|Publication number||US3776579 A|
|Publication date||Dec 4, 1973|
|Filing date||Mar 11, 1971|
|Priority date||Mar 11, 1971|
|Also published as||DE2209117A1|
|Publication number||US 3776579 A, US 3776579A, US-A-3776579, US3776579 A, US3776579A|
|Original Assignee||Stanley Aviation Corp|
|Export Citation||BiBTeX, EndNote, RefMan|
|Patent Citations (8), Referenced by (51), Classifications (9)|
|External Links: USPTO, USPTO Assignment, Espacenet|
United States Patent 1191 Gale Dec. 4, 1973 COUPLING ASSEMBLIES 1,557,301 1/1969 France 285/420 I t Ed Gal A C l  men or Wm J mom 0 0 Przmary ExammerAndrew V. Kundrat Assigneei Stanley Aviation P Attorney-Strauch, Nolan, Neale, Nies & Kurz Denver, C010. 22 Filed: Mar. 11, 1971  ABSTRACT A coupling assembly for interconnecting the adjacent  Appl' 123234 ends of a pair of tubular members and comprising a pair of flange members respectively receiving and  US. Cl. 285/233, 285/373 fixed to the adjacent ends of the tubular members, a  Int. Cl. F16] 27/04 pair of deformable seal rings seated in outwardly open  Field of Search 285/233, 234, 408, grooves on the flange members, a sleeve telescopically 285/373, 420, 365 receiving the flange members and bridging the space between the seal rings to engage the seal rings for es-  References Cited tablishing fluid tight seals between the sleeve and the UNITED STATES PATENTS flange members, a longitudinally split coupler periph- 2,941,s23 6 1960 G 0d 285 408 Surrounding the Seal ring'engaging Sleeve and 3,223,438 12x9 Dgcenzo I 284233 having radial shoulders that are abuttable with shoul- 3,Q48,427 19 2 M h ff et aL 2 5 233 X ders on the flange members to limit axial movement Of 2,883,211 4/1959 Grass 285/233 he fla ge members away from each other, and a fas- 2,756,079 7/1956 Herman 285/408 tening means for securing the halves of the split cou- 3,495,853 2/1970 Furrer 285/81 pler circumferentially around the seal ring-engaging FOREIGN PATENTS OR APPLICATIQNS sleeve' 951,003 3/1964 Great Britain 285/233 5 Claims, 10 Drawing Figures E YIIIIIIIIIA $IIJI PATENTEDBEB 4191:. 3,776,579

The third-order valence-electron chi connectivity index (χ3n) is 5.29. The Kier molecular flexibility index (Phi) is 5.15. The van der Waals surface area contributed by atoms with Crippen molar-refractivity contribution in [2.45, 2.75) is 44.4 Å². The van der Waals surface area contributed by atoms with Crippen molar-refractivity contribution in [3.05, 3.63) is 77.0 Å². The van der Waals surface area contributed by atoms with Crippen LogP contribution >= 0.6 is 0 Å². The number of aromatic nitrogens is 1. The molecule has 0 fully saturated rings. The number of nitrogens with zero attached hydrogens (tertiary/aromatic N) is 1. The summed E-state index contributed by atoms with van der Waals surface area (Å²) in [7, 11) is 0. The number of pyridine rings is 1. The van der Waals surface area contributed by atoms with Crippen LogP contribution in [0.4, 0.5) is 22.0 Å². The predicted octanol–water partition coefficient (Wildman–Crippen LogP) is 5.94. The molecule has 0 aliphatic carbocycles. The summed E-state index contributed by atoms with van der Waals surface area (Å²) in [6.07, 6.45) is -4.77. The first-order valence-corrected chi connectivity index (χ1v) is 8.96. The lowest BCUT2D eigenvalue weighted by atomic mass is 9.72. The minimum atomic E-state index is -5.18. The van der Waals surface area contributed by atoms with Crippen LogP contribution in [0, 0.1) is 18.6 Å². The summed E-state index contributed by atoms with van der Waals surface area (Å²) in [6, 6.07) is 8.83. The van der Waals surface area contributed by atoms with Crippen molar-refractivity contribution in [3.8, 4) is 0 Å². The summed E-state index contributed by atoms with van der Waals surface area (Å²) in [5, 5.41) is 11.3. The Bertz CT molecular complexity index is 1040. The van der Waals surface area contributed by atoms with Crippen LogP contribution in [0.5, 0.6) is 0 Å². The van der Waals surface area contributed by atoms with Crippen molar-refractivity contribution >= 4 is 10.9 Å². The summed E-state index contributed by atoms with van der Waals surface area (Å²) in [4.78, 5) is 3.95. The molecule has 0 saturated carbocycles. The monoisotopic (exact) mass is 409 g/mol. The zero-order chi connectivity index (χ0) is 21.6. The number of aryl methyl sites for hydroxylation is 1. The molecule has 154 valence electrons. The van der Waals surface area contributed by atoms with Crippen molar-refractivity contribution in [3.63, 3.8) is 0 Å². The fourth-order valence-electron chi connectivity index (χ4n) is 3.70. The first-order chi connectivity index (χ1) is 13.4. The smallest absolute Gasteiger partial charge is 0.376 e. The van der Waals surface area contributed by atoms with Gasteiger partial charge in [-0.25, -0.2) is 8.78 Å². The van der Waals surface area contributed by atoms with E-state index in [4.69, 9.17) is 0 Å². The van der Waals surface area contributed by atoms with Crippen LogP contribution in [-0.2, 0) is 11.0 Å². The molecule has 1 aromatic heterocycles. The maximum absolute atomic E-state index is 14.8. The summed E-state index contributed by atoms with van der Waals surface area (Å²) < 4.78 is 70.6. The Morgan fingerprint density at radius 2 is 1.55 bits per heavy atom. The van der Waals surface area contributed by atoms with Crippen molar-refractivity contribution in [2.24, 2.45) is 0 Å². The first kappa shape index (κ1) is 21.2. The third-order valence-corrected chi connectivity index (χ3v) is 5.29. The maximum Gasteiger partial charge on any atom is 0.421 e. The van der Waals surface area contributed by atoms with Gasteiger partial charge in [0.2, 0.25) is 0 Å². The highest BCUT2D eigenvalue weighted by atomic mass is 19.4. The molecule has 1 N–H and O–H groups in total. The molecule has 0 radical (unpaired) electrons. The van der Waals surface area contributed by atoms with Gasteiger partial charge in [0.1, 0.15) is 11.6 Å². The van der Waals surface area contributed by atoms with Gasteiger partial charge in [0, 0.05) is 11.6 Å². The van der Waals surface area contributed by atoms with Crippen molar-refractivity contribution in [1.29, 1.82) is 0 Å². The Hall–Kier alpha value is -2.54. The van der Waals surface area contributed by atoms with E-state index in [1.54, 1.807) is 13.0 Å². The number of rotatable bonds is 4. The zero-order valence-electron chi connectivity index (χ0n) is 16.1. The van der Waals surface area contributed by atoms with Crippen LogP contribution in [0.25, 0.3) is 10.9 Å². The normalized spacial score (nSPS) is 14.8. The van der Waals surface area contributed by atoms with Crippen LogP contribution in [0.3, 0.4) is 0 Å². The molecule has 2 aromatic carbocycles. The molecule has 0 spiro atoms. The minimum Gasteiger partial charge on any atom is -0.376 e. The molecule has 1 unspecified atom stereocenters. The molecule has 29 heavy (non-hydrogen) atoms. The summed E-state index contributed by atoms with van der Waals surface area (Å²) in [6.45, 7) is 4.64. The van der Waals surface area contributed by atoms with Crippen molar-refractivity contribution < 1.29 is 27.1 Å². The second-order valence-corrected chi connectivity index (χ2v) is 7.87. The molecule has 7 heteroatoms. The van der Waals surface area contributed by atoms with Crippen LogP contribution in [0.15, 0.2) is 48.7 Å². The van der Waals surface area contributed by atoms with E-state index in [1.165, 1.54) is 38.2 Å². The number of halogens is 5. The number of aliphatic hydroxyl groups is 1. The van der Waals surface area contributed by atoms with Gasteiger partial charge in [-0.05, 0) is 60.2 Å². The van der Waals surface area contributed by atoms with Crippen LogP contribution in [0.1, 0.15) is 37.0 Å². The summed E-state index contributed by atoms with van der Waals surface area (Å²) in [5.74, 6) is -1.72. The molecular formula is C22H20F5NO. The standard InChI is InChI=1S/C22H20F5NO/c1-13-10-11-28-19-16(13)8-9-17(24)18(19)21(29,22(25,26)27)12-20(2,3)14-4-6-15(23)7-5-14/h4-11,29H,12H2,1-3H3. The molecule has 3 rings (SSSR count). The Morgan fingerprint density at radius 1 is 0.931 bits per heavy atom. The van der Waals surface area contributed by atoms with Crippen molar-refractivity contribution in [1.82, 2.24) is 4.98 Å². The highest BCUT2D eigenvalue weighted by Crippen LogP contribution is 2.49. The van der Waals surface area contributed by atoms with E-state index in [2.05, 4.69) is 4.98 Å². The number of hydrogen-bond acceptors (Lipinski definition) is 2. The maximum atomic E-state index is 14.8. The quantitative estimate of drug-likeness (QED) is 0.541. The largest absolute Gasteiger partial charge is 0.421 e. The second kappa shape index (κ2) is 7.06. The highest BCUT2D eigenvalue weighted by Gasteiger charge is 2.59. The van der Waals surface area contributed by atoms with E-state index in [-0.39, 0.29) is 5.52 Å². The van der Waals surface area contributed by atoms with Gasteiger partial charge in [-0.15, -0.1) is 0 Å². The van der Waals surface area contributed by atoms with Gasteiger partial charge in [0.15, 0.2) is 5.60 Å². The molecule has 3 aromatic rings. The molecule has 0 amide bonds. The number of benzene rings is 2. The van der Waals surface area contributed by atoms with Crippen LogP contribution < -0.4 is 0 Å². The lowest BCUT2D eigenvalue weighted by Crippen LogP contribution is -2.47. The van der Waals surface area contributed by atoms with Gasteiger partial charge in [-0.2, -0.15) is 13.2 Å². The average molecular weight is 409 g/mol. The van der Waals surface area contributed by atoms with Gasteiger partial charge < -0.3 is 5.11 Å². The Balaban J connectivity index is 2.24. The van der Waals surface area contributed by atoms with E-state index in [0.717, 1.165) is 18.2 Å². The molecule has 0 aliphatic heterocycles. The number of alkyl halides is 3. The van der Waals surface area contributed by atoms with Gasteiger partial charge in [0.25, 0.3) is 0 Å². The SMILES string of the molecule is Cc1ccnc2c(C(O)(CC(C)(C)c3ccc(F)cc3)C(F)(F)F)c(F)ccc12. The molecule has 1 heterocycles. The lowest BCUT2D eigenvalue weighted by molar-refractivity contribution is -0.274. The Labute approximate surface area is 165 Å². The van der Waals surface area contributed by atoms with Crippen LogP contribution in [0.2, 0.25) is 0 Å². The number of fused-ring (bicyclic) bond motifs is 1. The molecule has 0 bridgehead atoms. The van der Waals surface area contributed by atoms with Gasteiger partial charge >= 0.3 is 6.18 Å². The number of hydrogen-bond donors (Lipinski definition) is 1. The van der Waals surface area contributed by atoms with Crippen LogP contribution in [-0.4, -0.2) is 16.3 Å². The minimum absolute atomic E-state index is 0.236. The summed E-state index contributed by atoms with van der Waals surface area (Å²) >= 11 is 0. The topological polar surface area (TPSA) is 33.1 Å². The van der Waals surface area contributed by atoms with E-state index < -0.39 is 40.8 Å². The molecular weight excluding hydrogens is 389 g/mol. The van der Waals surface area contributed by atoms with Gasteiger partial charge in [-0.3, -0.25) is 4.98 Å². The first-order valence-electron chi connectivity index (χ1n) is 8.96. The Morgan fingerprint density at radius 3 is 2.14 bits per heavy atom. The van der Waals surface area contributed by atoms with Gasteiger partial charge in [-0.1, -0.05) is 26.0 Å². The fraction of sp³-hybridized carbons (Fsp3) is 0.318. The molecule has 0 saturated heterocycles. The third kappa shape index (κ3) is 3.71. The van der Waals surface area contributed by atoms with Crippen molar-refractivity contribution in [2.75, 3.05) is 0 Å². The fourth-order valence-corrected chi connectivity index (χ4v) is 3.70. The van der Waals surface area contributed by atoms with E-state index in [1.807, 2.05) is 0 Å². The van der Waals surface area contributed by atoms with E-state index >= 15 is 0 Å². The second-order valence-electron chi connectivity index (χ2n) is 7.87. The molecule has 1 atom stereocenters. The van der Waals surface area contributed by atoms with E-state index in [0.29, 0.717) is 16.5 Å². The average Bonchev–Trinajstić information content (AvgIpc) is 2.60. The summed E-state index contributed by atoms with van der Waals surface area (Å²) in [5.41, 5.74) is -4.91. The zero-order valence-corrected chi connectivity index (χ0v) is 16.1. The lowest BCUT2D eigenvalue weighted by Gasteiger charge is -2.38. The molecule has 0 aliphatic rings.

mvsuron EDWIN J GALE wwww ATTORNEYS PATENTED 3,776,578
SHEET 2 UF 3 INVENTOR EDWIN J GALE ATTORNEI S PATENHUUE 3,776,579
sum 3 or 3 I I INVENTOR Eon 0v GALE ATTORN EYS COUPLING ASSEMBLIES FIELD OF INVENTION This invention relates to couplings for interconnecting a pair of tubular members and especially to couplings for interconnecting lines that convey fluid under pressure.
BACKGROUND In the type of threadless coupling described in US. Pat. No. 3,495,853 issued to E. Furrer on Feb. 17, 1970, axial load resulting from internal pressure is objectionably carried by radial beads that are integrally formed on the coupled ends of the tubes. Furthermore, such couplings are only applicable to tube or pipe material that can be deformed for the purpose of forming the above-mentioned beads. After the tube ends are prepared in this type of coupling, assembly of a considerable number of parts is required to complete the coupling between the two pipe ends.
SUMMARY & OBJECTS OF INVENTION One of the major objects of this invention is. to provide a novel coupling assembly which overcomes the foregoing objections to the type of prior couplings mentioned above.
According to one embodiment of this invention a pair of flange members are fixed on the adjacent ends of the tubular members to be coupled together, and resilient seal rings are seated in outwardly opening grooves that are formed in the flange members. A sleeve, peripherally surrounding the flange members, axially bridges the space between the seal rings, and the seal rings are compressively engaged by the sleeve to establish a fluid tight seal between the sleeve and the flange members. A longitudinally split coupler, peripherally surrounding the seal ring-engaging sleeve, has radial shoulders which are abuttable with radial shoulders on the flange members to limit relative axial movement of the tubular members away from each other. The seal ring-engaging sleeve is axially confined between the radial shoulders of the split coupler. A spring clip is mounted on the split halves of the coupler to releasably secure the coupler halves together.